I realize that it may take more than one person to do all that, which brings me back to the teamwork theme I started with and the team composition. I have spent a lot of time over the years and paid a lot of attention to find the right blend of individuals that create the perfect team. At the time I worked for Dow Chemical, one of our great R&D leaders, Kurt Swogger, studied his group and found out that. Having more creative minds who typically cannot implement their ideas or even sort out the good ones from the wild ones, leads to an organization with a very robust front end full of ideas but no one to bring them to conclusion. On the other hand, an organization with too few creative minds and only finishers ends up working only on value preservation, line extension and never invent anything new."
"There are a few core strategies that I’m passionate about to drive a successful, engaged and diverse team. I believe in working hard to implement positivity, embracing change, maintaining high energy, trusting your people, and celebrating successes within our global teams.
One thing that I continue to impress upon individuals and teams within our organization is to be bold earlier, and don’t be afraid to take chances. It’s my advice to all PPG employees, regardless of where they are in their careers. Looking back, I wish my younger self received this advice.
I’m also a big believer in drawing motivation from the people around me and encouraging others to do the same. I like to win as a team, not as an individual – winning is cool when it’s collaborative. Finally, I’m a big believer in hiring the right talent for the right roles, and trusting them to lead with their expertise. I much prefer to lead alongside our talented people."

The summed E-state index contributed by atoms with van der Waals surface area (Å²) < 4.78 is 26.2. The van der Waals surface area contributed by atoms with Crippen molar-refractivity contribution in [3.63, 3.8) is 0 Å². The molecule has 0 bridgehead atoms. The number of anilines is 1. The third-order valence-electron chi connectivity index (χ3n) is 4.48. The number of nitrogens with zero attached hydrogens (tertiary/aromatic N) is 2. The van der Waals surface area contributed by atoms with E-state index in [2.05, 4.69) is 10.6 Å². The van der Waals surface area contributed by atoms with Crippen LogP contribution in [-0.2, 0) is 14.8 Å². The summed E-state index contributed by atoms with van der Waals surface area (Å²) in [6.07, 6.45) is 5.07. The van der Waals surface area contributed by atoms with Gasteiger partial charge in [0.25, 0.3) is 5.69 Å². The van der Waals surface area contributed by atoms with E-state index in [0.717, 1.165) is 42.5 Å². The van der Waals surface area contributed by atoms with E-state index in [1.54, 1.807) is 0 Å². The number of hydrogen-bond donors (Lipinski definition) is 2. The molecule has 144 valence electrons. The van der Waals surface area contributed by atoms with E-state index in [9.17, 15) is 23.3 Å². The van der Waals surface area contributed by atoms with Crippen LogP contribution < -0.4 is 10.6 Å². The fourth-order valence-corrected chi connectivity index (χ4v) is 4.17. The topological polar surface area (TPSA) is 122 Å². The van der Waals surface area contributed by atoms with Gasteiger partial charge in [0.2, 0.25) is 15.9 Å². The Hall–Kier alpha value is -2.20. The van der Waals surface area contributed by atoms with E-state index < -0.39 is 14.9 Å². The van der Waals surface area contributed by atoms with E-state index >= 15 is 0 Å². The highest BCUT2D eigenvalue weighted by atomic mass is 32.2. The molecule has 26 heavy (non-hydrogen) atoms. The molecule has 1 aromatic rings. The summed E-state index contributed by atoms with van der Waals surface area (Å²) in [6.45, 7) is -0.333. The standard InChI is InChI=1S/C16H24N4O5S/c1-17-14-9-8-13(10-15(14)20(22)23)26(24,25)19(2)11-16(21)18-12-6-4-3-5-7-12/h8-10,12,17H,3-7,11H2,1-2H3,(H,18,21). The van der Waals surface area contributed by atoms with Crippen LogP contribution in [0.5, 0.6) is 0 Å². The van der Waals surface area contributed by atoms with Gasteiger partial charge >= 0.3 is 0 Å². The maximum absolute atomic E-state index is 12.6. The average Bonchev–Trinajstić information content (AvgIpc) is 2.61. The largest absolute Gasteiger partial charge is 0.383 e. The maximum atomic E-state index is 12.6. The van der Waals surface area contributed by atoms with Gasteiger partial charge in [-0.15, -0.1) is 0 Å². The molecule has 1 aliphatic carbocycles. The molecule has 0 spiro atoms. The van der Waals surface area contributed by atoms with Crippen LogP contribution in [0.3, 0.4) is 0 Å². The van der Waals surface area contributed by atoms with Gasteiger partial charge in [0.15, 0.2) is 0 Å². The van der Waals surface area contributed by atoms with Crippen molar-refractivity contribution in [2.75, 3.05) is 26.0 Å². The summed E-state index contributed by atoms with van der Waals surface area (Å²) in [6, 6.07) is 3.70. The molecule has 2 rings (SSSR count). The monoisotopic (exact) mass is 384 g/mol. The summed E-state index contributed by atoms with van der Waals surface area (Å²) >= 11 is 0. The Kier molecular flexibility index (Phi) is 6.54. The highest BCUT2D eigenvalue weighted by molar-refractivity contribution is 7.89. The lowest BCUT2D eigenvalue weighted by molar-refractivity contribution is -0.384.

"We have a world-class team at Carbon that includes scientists and engineers who aren’t just well-recognized in their fields, but who are curious about many fields and who are collaborative—people who are motivated to see how science can be applied to help solve challenges across a range of disciplines and industries, people who think holistically and have the imagination and drive to invent new ways of approaching practical, everyday problems. This inspires me every day!"
"There are three areas that I see as critical to advancement and impact:
- Performance: The scientists that can collaborate, within their teams and across all functions, are the ones that can translate their technical acumen into business results – this is the difference between innovation and invention.
- People: Scientists should be devoted to the development of the next generation of scientists, challenging, and supporting younger talents but as well taking ownership in enabling their success. True leadership is not demonstrated through individual achievement, but instead through inspiring, mobilizing, and enabling others.
- Pipeline: Willingness to take risk and bring new ideas forward. All of our researchers have strong technical skills, but those researchers who are willing to speak out, take risks, champion new technologies, and inspire others to join them, are the ones that stand out.
The desired behaviors, expressed in the SABIC Leadership Way, of being a Talent Champion, a Collaboration Partner, an Innovation Pioneer, and an Excellence Driver, are very much aligned to these areas of focus."
"One important facet of work at Pfizer is our ability to work as part of diverse teams. Pharmaceutical research and development requires strong teamwork owing to the complexity associated with designing a new medicine that has all the properties required to be a transformational medicine. As such, our scientists need to be open to others’ perspectives, willing to share their own ideas and able to constructively challenge others regardless of their level in the company.